Two rashers a day increases risk of stomach cancer

Alcohol, processed meat and being overweight "strongly" linked to stomach cancer

Alcohol, processed meat and being overweight have been "strongly" linked to stomach cancer for the first time.

A study's set out who is at risk - highlighting those who have three or more alcoholic drinks a day and anyone who eats the equivalent of two rashers of bacon daily.

Experts at the World Cancer Research Fund say citrus fruits may decrease the risk.

However, eating citrus fruits may decrease the risk, experts said.

Most people are diagnosed with stomach cancer when their cancer has already started to spread across the body.

Men are twice as likely as women to develop stomach cancer.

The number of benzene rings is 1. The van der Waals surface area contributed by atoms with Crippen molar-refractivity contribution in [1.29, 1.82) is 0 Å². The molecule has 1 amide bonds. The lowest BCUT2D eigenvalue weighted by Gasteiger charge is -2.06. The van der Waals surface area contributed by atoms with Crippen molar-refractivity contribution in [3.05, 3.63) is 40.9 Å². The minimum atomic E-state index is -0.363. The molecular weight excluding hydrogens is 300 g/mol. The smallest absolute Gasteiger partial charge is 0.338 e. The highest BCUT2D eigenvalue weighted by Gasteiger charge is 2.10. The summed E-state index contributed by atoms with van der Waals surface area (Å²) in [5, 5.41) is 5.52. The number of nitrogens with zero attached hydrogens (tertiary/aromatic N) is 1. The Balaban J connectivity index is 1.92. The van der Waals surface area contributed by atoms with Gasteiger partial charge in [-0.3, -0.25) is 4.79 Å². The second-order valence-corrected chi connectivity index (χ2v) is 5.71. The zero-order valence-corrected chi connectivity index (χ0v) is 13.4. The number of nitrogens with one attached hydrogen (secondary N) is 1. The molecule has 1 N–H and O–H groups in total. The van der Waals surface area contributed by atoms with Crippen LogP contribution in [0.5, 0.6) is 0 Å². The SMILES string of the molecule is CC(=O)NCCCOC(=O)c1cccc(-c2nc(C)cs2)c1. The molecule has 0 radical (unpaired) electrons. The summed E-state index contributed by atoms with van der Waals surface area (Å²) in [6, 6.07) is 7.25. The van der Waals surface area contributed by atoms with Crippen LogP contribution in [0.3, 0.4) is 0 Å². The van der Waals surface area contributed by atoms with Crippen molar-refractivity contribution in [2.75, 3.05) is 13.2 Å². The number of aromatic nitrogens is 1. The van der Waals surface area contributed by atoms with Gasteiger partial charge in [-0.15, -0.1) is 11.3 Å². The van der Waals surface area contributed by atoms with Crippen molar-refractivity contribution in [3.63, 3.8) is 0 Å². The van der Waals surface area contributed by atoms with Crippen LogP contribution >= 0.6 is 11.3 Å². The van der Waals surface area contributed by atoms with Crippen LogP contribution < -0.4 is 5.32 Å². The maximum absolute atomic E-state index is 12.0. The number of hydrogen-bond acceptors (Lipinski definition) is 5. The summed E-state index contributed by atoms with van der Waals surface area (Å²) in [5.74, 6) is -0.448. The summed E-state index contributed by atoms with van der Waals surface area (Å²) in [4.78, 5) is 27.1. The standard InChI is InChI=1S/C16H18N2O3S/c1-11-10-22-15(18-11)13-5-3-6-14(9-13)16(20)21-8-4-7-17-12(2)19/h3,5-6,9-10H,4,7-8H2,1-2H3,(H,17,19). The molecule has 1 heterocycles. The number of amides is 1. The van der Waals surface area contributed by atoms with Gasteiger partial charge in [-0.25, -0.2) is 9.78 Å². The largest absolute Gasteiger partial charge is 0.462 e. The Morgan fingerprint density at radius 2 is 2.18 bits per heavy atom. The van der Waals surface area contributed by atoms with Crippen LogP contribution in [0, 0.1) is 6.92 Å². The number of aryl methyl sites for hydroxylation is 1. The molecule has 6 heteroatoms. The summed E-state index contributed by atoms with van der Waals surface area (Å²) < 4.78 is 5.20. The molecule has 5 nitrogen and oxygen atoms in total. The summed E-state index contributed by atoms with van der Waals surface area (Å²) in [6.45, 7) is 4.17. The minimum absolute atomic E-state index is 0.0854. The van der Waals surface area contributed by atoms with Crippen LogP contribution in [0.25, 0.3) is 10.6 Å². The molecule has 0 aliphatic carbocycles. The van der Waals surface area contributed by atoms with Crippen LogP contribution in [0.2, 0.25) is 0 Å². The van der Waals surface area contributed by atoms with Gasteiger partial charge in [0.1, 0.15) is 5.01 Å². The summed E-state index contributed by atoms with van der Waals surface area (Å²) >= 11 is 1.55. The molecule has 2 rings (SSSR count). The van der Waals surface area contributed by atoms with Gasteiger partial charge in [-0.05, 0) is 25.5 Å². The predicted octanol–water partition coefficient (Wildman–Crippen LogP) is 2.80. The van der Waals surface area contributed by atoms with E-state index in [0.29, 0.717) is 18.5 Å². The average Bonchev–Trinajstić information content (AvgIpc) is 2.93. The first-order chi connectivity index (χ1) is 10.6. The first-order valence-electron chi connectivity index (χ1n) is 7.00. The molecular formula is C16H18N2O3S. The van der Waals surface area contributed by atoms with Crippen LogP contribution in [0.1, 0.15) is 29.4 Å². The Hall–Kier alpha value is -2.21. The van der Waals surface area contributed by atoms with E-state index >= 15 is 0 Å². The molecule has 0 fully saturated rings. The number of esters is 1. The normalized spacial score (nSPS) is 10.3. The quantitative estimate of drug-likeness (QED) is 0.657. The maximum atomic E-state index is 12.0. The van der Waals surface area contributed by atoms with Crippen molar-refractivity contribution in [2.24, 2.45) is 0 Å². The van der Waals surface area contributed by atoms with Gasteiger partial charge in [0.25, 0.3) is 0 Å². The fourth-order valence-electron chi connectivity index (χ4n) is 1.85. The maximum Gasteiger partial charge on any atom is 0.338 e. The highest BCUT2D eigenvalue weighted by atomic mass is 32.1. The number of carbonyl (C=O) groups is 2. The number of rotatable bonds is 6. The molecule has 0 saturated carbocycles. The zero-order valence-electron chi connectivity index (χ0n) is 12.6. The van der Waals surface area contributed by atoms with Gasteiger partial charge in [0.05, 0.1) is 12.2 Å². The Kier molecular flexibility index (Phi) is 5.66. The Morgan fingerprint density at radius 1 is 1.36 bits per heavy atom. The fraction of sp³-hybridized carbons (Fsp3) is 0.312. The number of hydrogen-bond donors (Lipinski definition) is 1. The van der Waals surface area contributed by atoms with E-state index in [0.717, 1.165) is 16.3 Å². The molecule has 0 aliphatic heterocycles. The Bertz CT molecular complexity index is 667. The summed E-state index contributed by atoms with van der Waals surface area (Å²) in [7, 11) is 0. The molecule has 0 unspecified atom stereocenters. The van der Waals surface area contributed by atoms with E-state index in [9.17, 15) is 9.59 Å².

Is more common in older adults.

WCRF scientists said there is "strong evidence" that drinking about three or more alcoholic drinks per day increased the risk of stomach cancer, as did being overweight or obese.

There is also "strong evidence", they said, that consuming processed meat, or foods preserved by salting, increased the risk. Examples include ham, bacon, pastrami and salami, as well as hot dogs and some sausages.

Processed meat is already linked to bowel cancer, while being overweight or obese is also linked to 10 different cancers.

"These findings will hopefully help people better understand what increases their risk of cancer so that they can make informed decisions about their lifestyles choices," said WCRF spokeswoman Dr Rachel Thompson.